Episode 7: Bald is Beautiful
Breaking Bad Season 5 Episode 7 recap
Is anyone cheering for Walt anymore? I can’t remember the last time I wanted something to go right for him. It seems the Walt worth cheering for hasn’t appeared, for me at least, since about the time he gave up the second cell phone. I don’t know if I want Walt to die, but I want him to suffer. Suffer not just for Jesse (because even though I have serious love for Pinkman, he’s a big boy who now has money and the means to disappear if he wanted to), but I want to see some karmic retribution. For Jane, for the plane crash, for the dirt biker, for Jesse’s broken heart, and for Gus’s half face. I want Holly and Walt Jr to know that whatever came of their dad had nothing to do with them. Because I think that’s the most deplorable guise of all – Walt hiding as the dotting father and husband.
But nothing would hurt Walt more than being pushed out of another empire.
Last week I wondered if Walt was a loser in the meth game. But in terms of character, Walt-to-Heisenberg has happened in a “real life” year. A year is a very short amount of time to go from a terminally ill, downtrodden teacher to a megalomaniac meth kingpin. Walt has been on an extreme journey, which a traumatic life event can bring on. But he can’t go on like this forever. If he pretends to be “normal” for long enough, will he go back to normal? Or, as a viewer, am I simply projecting years of ingrained “happy endings” onto a character that neither deserves nor wants a peaceful conclusion? At every turn, Walter White seems intent on the most extreme course of action, fully aware that he’s summoning the most extreme consequences.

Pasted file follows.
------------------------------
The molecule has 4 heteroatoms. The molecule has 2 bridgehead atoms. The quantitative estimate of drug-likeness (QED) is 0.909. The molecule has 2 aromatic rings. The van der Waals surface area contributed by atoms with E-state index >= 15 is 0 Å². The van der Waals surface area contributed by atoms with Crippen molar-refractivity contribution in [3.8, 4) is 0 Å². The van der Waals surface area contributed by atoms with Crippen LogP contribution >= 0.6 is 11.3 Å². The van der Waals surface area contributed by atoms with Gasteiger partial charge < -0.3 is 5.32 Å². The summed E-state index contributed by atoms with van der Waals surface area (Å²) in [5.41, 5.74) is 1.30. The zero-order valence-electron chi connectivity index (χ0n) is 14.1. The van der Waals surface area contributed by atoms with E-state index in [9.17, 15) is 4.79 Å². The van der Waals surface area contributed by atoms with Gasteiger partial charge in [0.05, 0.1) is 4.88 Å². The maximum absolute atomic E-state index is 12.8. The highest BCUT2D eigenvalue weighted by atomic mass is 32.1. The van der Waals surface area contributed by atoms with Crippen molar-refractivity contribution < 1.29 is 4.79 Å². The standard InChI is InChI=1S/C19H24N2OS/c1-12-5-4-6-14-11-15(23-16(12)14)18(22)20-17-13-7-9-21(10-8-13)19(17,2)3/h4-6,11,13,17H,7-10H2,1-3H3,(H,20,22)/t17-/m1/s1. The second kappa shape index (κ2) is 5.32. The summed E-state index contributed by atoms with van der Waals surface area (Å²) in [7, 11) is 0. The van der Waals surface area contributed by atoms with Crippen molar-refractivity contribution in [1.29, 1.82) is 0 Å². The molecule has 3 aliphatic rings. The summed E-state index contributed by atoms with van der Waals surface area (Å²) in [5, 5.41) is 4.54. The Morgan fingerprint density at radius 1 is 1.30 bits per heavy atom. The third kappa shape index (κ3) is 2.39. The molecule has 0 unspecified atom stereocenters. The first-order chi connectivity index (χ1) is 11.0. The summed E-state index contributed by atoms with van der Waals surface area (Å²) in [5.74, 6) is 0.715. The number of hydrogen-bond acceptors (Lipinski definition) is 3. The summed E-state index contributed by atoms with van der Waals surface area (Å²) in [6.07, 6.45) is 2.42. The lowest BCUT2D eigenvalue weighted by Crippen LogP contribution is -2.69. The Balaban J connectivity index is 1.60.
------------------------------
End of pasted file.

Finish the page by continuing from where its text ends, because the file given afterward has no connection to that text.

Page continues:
Episode 7, let’s do this b-tch! (© Jesse Pinkman)
Walt, Jesse and Mike head to a meeting in the desert, and in the car Walt ominously strokes his burnt wrist. Mike lets Walt lead the meeting; I’m sure he’s thinking, “give him enough rope…” Walt doesn’t wear his black Heisenberg hat for this important meet-up – Heisenberg no longer requires a costume, he just is. Funny how Walt compares his meth to two quintessentially American brands: the Yankees and Classic Coke. Walt also makes a crack about the watered down blue meth knock-off, which brings to mind the 1980s Coca-Cola Classic/New Coke recipe disaster, which led to customer outrage and a demand for a return to the original recipe. Walt’s proposal is bold: Jesse and Walt cook, Mike gets his $5 million retirement money and the new team comes in as distributors. Walt splays his feathers like a peacock, asking the new distributors to say his name (seeing as Skyler isn’t saying it anymore – Hey-o!) and boasts about killing Gus. The guy does say his name, and I can’t be sure but let’s assume Walt came in his pants.
Mike gets sent on his merry $5 million way (will Walt let him off that easy?) and he and Jesse have a heavy goodbye as Walt watches from the window.